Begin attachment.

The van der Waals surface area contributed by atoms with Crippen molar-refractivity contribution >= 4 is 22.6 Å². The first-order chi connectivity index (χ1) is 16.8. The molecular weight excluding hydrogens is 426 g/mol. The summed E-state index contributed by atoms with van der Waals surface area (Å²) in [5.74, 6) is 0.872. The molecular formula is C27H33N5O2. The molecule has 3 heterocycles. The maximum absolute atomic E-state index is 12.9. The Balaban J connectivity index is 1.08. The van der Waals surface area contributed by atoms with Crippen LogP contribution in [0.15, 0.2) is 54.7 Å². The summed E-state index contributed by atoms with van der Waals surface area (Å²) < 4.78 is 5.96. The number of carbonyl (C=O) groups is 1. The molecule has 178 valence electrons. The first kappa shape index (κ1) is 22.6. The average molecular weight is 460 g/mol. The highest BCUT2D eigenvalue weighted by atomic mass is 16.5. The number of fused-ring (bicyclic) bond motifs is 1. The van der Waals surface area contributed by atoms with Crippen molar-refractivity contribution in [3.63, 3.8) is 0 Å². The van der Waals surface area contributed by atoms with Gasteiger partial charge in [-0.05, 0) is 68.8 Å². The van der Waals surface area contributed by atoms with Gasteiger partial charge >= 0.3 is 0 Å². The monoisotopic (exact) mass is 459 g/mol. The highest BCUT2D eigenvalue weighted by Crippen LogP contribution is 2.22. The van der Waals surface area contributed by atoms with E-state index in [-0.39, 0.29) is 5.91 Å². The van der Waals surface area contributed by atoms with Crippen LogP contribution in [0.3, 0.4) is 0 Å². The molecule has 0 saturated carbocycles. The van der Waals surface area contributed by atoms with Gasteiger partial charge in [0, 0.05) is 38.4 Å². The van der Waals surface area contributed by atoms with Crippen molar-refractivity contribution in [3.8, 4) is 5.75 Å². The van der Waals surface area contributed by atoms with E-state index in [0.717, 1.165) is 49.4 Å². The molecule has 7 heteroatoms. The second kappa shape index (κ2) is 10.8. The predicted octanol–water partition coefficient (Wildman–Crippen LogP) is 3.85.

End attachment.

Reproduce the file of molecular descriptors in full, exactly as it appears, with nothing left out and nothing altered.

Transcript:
The van der Waals surface area contributed by atoms with Crippen molar-refractivity contribution >= 4 is 22.6 Å². The first-order chi connectivity index (χ1) is 16.8. The molecular weight excluding hydrogens is 426 g/mol. The summed E-state index contributed by atoms with van der Waals surface area (Å²) in [5.74, 6) is 0.872. The molecular formula is C27H33N5O2. The molecule has 3 heterocycles. The maximum absolute atomic E-state index is 12.9. The Balaban J connectivity index is 1.08. The van der Waals surface area contributed by atoms with Crippen LogP contribution in [0.15, 0.2) is 54.7 Å². The summed E-state index contributed by atoms with van der Waals surface area (Å²) < 4.78 is 5.96. The number of carbonyl (C=O) groups is 1. The molecule has 178 valence electrons. The first kappa shape index (κ1) is 22.6. The average molecular weight is 460 g/mol. The highest BCUT2D eigenvalue weighted by atomic mass is 16.5. The number of fused-ring (bicyclic) bond motifs is 1. The van der Waals surface area contributed by atoms with Crippen molar-refractivity contribution in [3.63, 3.8) is 0 Å². The van der Waals surface area contributed by atoms with Gasteiger partial charge in [-0.05, 0) is 68.8 Å². The van der Waals surface area contributed by atoms with Gasteiger partial charge >= 0.3 is 0 Å². The monoisotopic (exact) mass is 459 g/mol. The highest BCUT2D eigenvalue weighted by Crippen LogP contribution is 2.22. The van der Waals surface area contributed by atoms with E-state index in [-0.39, 0.29) is 5.91 Å². The van der Waals surface area contributed by atoms with Crippen LogP contribution in [0.3, 0.4) is 0 Å². The molecule has 0 saturated carbocycles. The van der Waals surface area contributed by atoms with Gasteiger partial charge in [0, 0.05) is 38.4 Å². The van der Waals surface area contributed by atoms with Crippen molar-refractivity contribution in [3.8, 4) is 5.75 Å². The van der Waals surface area contributed by atoms with E-state index in [0.717, 1.165) is 49.4 Å². The molecule has 7 heteroatoms. The second kappa shape index (κ2) is 10.8. The predicted octanol–water partition coefficient (Wildman–Crippen LogP) is 3.85.